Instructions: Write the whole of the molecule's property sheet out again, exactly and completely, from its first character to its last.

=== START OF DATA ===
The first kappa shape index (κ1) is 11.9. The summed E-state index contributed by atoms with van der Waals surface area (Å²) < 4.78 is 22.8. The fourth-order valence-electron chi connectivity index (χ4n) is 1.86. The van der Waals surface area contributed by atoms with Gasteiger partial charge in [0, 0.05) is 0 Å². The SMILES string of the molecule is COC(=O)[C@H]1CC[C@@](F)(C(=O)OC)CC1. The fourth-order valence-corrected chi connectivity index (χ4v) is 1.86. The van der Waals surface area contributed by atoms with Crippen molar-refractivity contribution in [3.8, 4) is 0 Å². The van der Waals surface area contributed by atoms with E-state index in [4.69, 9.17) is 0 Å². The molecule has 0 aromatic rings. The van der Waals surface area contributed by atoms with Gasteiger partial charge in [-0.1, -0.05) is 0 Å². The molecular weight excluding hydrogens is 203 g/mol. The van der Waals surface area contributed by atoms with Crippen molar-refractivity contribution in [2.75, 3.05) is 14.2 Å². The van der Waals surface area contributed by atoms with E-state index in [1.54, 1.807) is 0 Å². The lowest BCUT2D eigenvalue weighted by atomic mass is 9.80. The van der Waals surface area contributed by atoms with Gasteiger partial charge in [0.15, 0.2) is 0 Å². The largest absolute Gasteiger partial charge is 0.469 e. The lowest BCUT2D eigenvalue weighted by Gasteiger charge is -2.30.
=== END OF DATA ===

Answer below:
The first kappa shape index (κ1) is 11.9. The summed E-state index contributed by atoms with van der Waals surface area (Å²) < 4.78 is 22.8. The fourth-order valence-electron chi connectivity index (χ4n) is 1.86. The van der Waals surface area contributed by atoms with Gasteiger partial charge in [0, 0.05) is 0 Å². The SMILES string of the molecule is COC(=O)[C@H]1CC[C@@](F)(C(=O)OC)CC1. The fourth-order valence-corrected chi connectivity index (χ4v) is 1.86. The van der Waals surface area contributed by atoms with Crippen molar-refractivity contribution in [3.8, 4) is 0 Å². The van der Waals surface area contributed by atoms with E-state index in [4.69, 9.17) is 0 Å². The molecule has 0 aromatic rings. The van der Waals surface area contributed by atoms with Gasteiger partial charge in [-0.1, -0.05) is 0 Å². The molecular weight excluding hydrogens is 203 g/mol. The van der Waals surface area contributed by atoms with Crippen molar-refractivity contribution in [2.75, 3.05) is 14.2 Å². The van der Waals surface area contributed by atoms with E-state index in [1.54, 1.807) is 0 Å². The lowest BCUT2D eigenvalue weighted by atomic mass is 9.80. The van der Waals surface area contributed by atoms with Gasteiger partial charge in [0.15, 0.2) is 0 Å². The largest absolute Gasteiger partial charge is 0.469 e. The lowest BCUT2D eigenvalue weighted by Gasteiger charge is -2.30.